Spray-painting for Ukraine: Street artists show support

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Street artist Todd Goodman, known as 1GoodHombre, stands in front of his stencil of Ukrainian President Volodymyr Zelenskyy holding submachine guns, painted without a permit on a building's wall in Santa Monica, Calif., on Monday, March 21, 2022. Goodman came out of anonymity as a street artist, risking arrest and fines for his unlicensed work to solicit funds for Ukrainian war refugees. (AP Photo/Eugene Garcia)

LOS ANGELES – One month into Russia’s invasion of Ukraine, street artists in Southern California are taking up their brushes and spray paint to oppose the war.

Los Angeles artist Corie Mattie was motivated when bombs started dropping in Ukraine. She collaborated with tattoo artist Juliano Trindade to depict the head of Russian President Vladimir Putin being carried away by doves.

“It’s kind of like a resistance,” Mattie said this week. “But you’re using art to potentially change people’s perspectives.”

In nearby Santa Monica, the street artist known as 1GoodHombre decided to shed years of anonymity in solidarity with Ukraine war refugees. Todd Goodman said he knew the risks of arrest or fines for his sometimes-illegal street stencils. But those consequences were outweighed by the help he hoped to offer.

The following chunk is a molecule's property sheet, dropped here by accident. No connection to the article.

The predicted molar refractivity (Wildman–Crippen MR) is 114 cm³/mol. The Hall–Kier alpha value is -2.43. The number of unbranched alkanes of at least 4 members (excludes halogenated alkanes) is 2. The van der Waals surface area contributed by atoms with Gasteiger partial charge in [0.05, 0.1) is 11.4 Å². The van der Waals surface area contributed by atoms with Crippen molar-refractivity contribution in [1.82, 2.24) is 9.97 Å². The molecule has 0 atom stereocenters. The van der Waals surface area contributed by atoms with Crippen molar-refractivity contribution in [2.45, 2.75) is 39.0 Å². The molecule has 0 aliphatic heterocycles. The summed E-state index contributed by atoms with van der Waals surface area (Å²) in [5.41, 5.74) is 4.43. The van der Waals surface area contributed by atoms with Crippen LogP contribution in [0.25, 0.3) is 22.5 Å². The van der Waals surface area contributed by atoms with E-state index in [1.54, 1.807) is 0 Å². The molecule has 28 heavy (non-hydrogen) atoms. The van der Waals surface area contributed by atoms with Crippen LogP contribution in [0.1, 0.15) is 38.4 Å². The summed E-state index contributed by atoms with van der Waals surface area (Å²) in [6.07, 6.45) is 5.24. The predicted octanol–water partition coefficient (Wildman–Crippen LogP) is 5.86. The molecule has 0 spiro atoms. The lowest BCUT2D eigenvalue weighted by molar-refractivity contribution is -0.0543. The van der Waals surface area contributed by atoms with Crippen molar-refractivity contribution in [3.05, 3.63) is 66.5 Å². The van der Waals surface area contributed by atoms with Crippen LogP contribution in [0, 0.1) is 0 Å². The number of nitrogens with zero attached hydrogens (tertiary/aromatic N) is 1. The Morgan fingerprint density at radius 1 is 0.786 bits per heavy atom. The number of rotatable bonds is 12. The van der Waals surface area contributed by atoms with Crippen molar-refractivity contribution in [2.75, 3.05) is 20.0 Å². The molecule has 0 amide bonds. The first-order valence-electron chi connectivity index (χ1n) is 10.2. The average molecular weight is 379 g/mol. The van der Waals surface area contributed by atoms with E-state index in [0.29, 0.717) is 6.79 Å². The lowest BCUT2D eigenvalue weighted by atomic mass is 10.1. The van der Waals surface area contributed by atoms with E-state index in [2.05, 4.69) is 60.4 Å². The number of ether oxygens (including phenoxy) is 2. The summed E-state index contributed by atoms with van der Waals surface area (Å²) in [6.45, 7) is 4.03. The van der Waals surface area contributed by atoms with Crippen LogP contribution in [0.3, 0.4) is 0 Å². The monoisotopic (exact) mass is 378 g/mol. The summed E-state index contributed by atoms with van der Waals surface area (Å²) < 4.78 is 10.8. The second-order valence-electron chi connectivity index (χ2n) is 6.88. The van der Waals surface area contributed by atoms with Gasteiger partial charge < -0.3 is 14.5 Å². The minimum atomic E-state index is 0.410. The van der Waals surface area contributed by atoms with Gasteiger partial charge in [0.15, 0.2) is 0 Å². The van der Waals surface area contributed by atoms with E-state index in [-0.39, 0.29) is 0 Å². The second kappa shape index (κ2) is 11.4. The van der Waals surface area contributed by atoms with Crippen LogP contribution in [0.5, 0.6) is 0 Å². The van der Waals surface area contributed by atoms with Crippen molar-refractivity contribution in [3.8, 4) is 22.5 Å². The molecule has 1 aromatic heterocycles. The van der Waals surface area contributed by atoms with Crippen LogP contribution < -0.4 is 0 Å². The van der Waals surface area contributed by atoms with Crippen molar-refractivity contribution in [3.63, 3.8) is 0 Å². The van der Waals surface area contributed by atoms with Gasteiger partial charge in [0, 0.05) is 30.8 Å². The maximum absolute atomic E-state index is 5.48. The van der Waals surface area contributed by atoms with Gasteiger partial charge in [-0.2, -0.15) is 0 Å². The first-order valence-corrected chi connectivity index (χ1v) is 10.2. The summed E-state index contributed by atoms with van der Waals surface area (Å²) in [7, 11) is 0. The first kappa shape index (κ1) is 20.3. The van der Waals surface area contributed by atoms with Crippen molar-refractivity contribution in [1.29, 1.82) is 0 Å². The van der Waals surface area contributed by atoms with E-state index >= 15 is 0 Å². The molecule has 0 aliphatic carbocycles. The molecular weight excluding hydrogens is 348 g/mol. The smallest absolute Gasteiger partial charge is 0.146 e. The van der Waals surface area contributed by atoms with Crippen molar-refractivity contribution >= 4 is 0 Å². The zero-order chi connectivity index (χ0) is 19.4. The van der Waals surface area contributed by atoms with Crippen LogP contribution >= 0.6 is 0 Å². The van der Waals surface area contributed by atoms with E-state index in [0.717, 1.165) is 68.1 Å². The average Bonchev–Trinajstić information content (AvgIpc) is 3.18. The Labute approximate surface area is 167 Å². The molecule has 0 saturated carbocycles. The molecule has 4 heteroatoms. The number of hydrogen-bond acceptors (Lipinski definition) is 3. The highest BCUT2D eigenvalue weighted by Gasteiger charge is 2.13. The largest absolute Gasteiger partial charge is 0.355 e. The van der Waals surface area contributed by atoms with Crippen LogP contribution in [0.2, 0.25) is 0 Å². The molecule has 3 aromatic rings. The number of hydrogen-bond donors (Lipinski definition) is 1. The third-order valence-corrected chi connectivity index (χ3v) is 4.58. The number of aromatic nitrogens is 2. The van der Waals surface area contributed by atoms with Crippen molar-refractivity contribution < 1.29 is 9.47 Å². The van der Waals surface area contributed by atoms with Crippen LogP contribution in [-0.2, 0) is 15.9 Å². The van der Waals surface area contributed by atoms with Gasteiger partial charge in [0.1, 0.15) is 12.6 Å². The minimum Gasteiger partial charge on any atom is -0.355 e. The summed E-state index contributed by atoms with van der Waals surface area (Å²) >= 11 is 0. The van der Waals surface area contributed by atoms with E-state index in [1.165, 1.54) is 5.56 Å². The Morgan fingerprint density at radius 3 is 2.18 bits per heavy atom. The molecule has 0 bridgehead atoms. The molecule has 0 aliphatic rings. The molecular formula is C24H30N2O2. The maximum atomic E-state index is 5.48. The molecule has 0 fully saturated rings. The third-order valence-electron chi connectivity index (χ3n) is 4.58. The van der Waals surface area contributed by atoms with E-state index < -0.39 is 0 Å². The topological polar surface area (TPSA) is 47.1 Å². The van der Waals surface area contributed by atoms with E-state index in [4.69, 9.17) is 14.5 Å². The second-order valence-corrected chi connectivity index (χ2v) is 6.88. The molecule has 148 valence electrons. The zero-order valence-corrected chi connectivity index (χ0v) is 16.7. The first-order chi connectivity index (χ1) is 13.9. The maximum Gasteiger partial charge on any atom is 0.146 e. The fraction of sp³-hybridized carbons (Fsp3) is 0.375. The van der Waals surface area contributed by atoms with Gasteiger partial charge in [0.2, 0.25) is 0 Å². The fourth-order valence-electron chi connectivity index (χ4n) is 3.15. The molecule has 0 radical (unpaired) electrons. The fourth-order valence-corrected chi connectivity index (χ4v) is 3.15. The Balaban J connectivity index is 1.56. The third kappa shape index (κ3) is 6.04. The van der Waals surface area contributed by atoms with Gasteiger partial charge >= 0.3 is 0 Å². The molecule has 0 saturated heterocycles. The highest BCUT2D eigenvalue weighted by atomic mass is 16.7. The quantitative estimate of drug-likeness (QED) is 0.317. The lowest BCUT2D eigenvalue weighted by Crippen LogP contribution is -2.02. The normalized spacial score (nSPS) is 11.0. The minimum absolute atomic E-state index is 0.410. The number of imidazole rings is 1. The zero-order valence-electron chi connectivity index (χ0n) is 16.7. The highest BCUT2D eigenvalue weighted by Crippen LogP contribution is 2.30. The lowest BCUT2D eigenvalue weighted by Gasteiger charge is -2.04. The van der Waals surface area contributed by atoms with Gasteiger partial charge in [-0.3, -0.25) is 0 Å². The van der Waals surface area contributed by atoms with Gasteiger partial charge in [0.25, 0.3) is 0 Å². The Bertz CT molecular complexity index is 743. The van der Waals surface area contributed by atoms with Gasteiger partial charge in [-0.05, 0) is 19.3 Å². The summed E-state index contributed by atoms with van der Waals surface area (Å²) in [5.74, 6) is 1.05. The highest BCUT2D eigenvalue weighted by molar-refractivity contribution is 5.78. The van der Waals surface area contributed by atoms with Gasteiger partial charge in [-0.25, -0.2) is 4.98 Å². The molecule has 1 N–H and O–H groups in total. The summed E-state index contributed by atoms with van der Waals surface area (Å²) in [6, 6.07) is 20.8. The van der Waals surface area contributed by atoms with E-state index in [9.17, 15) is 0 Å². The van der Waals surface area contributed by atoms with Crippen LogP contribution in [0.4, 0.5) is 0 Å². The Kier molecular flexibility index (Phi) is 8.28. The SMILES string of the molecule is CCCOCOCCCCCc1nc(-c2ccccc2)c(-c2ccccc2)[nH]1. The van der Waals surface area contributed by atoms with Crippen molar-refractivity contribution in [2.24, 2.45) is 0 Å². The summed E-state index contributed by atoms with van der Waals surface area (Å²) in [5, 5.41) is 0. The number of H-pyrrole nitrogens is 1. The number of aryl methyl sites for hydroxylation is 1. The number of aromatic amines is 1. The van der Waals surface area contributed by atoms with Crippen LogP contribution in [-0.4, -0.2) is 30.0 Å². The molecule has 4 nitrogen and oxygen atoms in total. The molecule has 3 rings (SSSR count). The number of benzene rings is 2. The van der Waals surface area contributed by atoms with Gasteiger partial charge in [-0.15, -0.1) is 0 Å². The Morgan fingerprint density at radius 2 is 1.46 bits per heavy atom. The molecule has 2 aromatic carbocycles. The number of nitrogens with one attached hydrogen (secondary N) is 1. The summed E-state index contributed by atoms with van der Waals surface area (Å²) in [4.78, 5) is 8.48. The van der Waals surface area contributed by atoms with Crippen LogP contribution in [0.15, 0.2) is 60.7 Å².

“I’ve decided to step out in support of the Ukrainian people,” said Goodman, whose wall stencils depict Ukrainian President Volodymyr Zelenskyy holding submachine guns.

Goodman was motivated in part by his Jewish ancestors, who emigrated to the United States in the 1800s from the Ukrainian region.

“My message is generally one of positive love and peace,” said Goodman. “Although this piece might appear to be quite violent, it is one that is speaking to the gut feelings of many people today.”

Both artists are using social media to solicit donations, with proceeds going toward Ukrainian war relief efforts, they said.

“I always say good art makes you think, but great art makes you do,” said Mattie. “So if my art or someone else’s art can make you stop and have a conversation about something or even stop and hit the QR code to donate, then we’re making an impact for the better.”